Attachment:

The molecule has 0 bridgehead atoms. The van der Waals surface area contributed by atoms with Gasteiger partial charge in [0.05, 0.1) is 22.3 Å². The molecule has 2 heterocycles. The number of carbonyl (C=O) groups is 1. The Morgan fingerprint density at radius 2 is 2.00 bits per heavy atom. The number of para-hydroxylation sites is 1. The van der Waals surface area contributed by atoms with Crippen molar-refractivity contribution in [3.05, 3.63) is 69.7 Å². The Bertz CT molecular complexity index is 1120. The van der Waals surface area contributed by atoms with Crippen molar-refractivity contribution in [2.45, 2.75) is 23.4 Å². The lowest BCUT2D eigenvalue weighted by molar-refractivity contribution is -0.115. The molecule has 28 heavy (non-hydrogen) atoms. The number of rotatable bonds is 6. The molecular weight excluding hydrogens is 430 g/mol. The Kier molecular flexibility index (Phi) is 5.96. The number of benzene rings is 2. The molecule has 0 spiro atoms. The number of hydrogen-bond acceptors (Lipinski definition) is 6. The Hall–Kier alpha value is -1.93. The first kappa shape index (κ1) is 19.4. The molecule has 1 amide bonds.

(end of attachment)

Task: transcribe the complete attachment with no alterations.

The molecule has 0 bridgehead atoms. The van der Waals surface area contributed by atoms with Gasteiger partial charge in [0.05, 0.1) is 22.3 Å². The molecule has 2 heterocycles. The number of carbonyl (C=O) groups is 1. The Morgan fingerprint density at radius 2 is 2.00 bits per heavy atom. The number of para-hydroxylation sites is 1. The van der Waals surface area contributed by atoms with Crippen molar-refractivity contribution in [3.05, 3.63) is 69.7 Å². The Bertz CT molecular complexity index is 1120. The van der Waals surface area contributed by atoms with Crippen molar-refractivity contribution in [2.45, 2.75) is 23.4 Å². The lowest BCUT2D eigenvalue weighted by molar-refractivity contribution is -0.115. The molecule has 28 heavy (non-hydrogen) atoms. The number of rotatable bonds is 6. The molecular weight excluding hydrogens is 430 g/mol. The Kier molecular flexibility index (Phi) is 5.96. The number of benzene rings is 2. The molecule has 0 spiro atoms. The number of hydrogen-bond acceptors (Lipinski definition) is 6. The Hall–Kier alpha value is -1.93. The first kappa shape index (κ1) is 19.4. The molecule has 1 amide bonds.